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New Yorkers voice concerns about the creation of not one, but two draft maps for congressional and state voting districts; and providers ask the Supreme Court to act on Texas' new abortion law.

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The January 6th committee subpoenas former Trump officials; a Senate showdown looms over the debt ceiling; the CDC okays COVID boosters for seniors; and advocates testify about scams targeting the elderly.

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A new Oklahoma museum honors tribal nations, while Iowa's history is back on the blacktop; mixed news on COVID-19 comes with a warning about unconventional drugs; and electric cars and buses are coming to rural America.

NM Legislature Convenes for Special Session on Legalizing Marijuana

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Tuesday, March 30, 2021   

SANTA FE, N.M. -- New Mexico's 2021 legislative session officially ended 10 days ago, but within hours, the governor called a special session to continue debate on legislation that would legalize recreational marijuana.

When running for office, Gov. Michelle Lujan Grisham said she would support cannabis legalization.

Emily Kaltenbach, senior director for resident states and New Mexico, at the Drug Policy Alliance, which advocates for alternatives to the war on drugs, said polls have shown New Mexico residents favor such legislation, but state lawmakers have not been on board.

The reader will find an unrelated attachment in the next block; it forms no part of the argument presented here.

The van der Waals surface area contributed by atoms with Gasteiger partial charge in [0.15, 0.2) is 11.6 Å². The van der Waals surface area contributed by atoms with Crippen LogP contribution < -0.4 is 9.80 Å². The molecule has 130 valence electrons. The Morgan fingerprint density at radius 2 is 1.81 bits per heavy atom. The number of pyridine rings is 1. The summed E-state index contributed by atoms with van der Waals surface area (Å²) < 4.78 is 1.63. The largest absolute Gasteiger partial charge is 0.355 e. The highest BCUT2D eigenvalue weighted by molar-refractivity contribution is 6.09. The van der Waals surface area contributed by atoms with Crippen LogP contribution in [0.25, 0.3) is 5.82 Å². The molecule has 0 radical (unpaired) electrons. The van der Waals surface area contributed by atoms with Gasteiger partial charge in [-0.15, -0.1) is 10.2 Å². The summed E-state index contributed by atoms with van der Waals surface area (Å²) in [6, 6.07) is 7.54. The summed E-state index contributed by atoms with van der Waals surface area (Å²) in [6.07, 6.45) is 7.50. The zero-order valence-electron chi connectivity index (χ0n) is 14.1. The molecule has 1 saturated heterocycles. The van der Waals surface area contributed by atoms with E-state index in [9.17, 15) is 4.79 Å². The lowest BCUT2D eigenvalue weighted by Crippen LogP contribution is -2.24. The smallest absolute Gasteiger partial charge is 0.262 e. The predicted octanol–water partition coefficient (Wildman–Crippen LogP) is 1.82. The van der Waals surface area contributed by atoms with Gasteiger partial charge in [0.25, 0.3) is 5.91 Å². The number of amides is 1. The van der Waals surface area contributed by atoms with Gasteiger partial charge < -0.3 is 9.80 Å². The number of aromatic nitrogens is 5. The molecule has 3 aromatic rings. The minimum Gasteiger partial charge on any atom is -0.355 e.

"Now I think lawmakers' opinions are more aligned with the public's opinion on this," Kaltenbach observed. "I had always said that 2021 would be the year, and I hope that I'm right."

A survey by the group Drug Policy Action found that nearly three out of four New Mexicans, including 94% of Democrats, 93% of Independents and 46% of Republicans, approve of cannabis legalization with provisions in place to ensure tax revenue is reinvested into communities.

Kaltenbach noted Hispanic, Latinx, Black, Native and Indigenous communities have been disproportionately impacted by the prohibition on marijuana, having been targeted by law enforcement for illegal use.

While medical marijuana is already legalized in the state, she hopes whatever legislation is hammered out will address the past harms of the drug war and create greater equity for marginalized populations.

"That's important because in a state like New Mexico that is so rural, there are many parts of the state where medical cannabis patients don't have adequate access," Kaltenbach explained.

The governor's office has estimated that a legalized marijuana marketplace could create 11,000 jobs in New Mexico and be a new revenue source for a state largely dependent on the oil and gas industry for its tax base.


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